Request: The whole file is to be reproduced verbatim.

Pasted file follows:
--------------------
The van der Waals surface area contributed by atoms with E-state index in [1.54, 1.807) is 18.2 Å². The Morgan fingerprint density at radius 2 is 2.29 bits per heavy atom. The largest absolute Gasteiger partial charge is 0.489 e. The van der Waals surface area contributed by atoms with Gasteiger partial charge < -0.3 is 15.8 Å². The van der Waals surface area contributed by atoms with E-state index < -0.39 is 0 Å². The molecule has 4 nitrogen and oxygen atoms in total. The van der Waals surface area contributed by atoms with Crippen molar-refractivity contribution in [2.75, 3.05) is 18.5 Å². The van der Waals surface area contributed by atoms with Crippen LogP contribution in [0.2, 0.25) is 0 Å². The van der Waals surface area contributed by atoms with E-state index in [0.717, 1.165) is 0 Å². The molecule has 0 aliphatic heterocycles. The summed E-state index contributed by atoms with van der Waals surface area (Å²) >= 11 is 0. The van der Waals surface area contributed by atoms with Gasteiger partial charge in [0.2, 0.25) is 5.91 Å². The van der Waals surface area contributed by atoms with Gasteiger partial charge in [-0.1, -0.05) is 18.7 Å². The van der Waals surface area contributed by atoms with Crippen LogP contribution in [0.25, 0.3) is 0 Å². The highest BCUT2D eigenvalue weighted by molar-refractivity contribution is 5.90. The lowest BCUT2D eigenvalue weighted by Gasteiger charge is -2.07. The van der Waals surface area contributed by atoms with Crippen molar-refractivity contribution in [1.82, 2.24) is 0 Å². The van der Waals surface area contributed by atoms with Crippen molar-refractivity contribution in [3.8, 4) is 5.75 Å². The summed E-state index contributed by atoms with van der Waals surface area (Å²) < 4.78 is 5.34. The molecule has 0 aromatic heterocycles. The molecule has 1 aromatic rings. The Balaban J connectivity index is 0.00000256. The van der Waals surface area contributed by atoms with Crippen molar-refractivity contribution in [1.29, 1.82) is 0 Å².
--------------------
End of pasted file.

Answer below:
The van der Waals surface area contributed by atoms with E-state index in [1.54, 1.807) is 18.2 Å². The Morgan fingerprint density at radius 2 is 2.29 bits per heavy atom. The largest absolute Gasteiger partial charge is 0.489 e. The van der Waals surface area contributed by atoms with Gasteiger partial charge < -0.3 is 15.8 Å². The van der Waals surface area contributed by atoms with E-state index < -0.39 is 0 Å². The molecule has 4 nitrogen and oxygen atoms in total. The van der Waals surface area contributed by atoms with Crippen molar-refractivity contribution in [2.75, 3.05) is 18.5 Å². The van der Waals surface area contributed by atoms with Crippen LogP contribution in [0.2, 0.25) is 0 Å². The van der Waals surface area contributed by atoms with E-state index in [0.717, 1.165) is 0 Å². The molecule has 0 aliphatic heterocycles. The summed E-state index contributed by atoms with van der Waals surface area (Å²) >= 11 is 0. The van der Waals surface area contributed by atoms with Gasteiger partial charge in [0.2, 0.25) is 5.91 Å². The van der Waals surface area contributed by atoms with Gasteiger partial charge in [-0.1, -0.05) is 18.7 Å². The van der Waals surface area contributed by atoms with Crippen LogP contribution in [0.25, 0.3) is 0 Å². The highest BCUT2D eigenvalue weighted by molar-refractivity contribution is 5.90. The lowest BCUT2D eigenvalue weighted by Gasteiger charge is -2.07. The van der Waals surface area contributed by atoms with Crippen molar-refractivity contribution in [1.82, 2.24) is 0 Å². The van der Waals surface area contributed by atoms with Crippen molar-refractivity contribution in [3.8, 4) is 5.75 Å². The summed E-state index contributed by atoms with van der Waals surface area (Å²) < 4.78 is 5.34. The molecule has 0 aromatic heterocycles. The molecule has 1 aromatic rings. The Balaban J connectivity index is 0.00000256. The van der Waals surface area contributed by atoms with Crippen molar-refractivity contribution in [1.29, 1.82) is 0 Å².